Beck is good on faceoffs, a skill that won’t be lost in junior. But let’s be honest here and let’s admit that he could generate more offensively. With 41 points in 30 games in Mississauga last season, he was up to a smoking start offensively and then got traded to Peterborough. In 30 games for the Petes, he only managed seven goals and 25 points, a sub-par production for him.

Beck’s situation today is not without reminding me of a current Canadiens player, Nick Suzuki. Back at camp in 2018, Suzuki impressed by his mature play. Many felt like he could have made the team back then. But Canadiens’ coaches and management decided to send him back to Owen Sound in the OHL with a list of things to work on. To his credit, the young man worked on the aspects of his game he was asked to perfect. That year, he played at the World Junior Championship (WJC) and when he came to camp a year later, he was more than ready.

Beck needs to work on generating more offensively. Much like the Canadiens captain, he has the hockey IQ and the skills set to apply what he will be asked to work on. I have little doubts that the Habs’ prospect will have a solid season and he should play at the WJC at Christmas time. He will return better and stronger in a year from now.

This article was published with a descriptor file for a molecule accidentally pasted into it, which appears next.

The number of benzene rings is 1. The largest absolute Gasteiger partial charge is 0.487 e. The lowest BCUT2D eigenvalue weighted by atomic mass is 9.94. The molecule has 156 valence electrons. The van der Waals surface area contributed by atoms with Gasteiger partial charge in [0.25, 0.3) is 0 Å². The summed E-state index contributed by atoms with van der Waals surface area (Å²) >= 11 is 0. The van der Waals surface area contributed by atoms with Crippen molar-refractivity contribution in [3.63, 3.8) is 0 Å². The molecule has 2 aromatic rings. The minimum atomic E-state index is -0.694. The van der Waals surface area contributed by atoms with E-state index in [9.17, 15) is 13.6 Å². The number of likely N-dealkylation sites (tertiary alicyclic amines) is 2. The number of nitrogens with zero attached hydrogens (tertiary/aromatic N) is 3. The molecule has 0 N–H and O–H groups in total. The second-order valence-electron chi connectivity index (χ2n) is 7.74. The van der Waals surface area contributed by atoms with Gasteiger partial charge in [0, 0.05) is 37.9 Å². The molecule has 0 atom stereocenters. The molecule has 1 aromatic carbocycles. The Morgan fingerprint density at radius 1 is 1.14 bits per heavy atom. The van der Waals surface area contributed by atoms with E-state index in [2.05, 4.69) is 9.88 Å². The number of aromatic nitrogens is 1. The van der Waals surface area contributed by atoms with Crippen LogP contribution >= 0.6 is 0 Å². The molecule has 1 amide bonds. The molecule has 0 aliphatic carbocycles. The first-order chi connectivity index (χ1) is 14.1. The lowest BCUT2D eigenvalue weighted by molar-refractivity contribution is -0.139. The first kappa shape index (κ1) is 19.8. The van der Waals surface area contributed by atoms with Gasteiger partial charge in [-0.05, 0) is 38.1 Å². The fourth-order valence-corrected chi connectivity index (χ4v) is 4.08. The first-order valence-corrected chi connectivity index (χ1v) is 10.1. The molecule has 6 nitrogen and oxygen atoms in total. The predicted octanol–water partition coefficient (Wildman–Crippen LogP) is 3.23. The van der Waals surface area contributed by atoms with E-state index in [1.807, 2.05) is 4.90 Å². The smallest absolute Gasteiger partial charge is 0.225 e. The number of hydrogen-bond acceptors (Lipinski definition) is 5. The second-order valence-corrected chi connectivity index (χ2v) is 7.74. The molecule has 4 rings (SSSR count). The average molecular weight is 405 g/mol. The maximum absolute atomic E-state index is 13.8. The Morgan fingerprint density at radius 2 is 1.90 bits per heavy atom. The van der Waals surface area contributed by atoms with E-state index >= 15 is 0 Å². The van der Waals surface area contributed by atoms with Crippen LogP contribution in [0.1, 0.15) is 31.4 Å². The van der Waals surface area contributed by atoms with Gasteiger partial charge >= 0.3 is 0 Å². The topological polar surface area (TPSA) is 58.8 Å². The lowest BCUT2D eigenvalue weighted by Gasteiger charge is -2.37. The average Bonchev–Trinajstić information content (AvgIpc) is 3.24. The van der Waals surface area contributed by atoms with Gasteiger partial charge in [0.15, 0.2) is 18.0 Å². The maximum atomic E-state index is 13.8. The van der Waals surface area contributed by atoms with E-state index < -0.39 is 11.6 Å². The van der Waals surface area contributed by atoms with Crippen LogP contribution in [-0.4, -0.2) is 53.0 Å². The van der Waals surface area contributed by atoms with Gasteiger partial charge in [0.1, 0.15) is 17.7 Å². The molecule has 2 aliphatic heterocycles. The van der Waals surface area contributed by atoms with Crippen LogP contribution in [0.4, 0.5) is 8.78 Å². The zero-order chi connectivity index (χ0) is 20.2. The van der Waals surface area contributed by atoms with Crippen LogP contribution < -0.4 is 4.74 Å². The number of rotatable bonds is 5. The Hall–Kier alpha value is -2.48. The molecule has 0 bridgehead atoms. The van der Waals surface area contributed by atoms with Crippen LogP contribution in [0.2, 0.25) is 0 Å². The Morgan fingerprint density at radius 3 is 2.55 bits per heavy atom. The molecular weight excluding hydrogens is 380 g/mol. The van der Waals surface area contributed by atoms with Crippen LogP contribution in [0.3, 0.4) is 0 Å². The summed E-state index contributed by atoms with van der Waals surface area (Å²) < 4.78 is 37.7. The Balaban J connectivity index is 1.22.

I, for one, am from the André Tourigny school of thoughts of playing young players at a level where they can succeed in order to maximize their development and confidence. I am pleased to see that this management group is not rushing prospects. I felt like they made the wrong decision last year with Juraj Slafkovsky by not sending him to the WJC and even Laval at some point in the season. Perhaps they’ve learned from it…

Newfound Center Depth

By JD Lagrange – Remember when, not long ago, the Montreal Canadiens simply couldn’t find anyone to (efficiently) play the center position? Remember when they traded for and tried to convert two wingers, Jonathan Drouin and Max Domi, to fill that need? Or when they ended up drafting for needs in picking Jesperi Kotkaniemi ahead of Brady Tkachuk, amongst others? Well, thanks to sound drafting and a few key trades, the search seems to finally be over.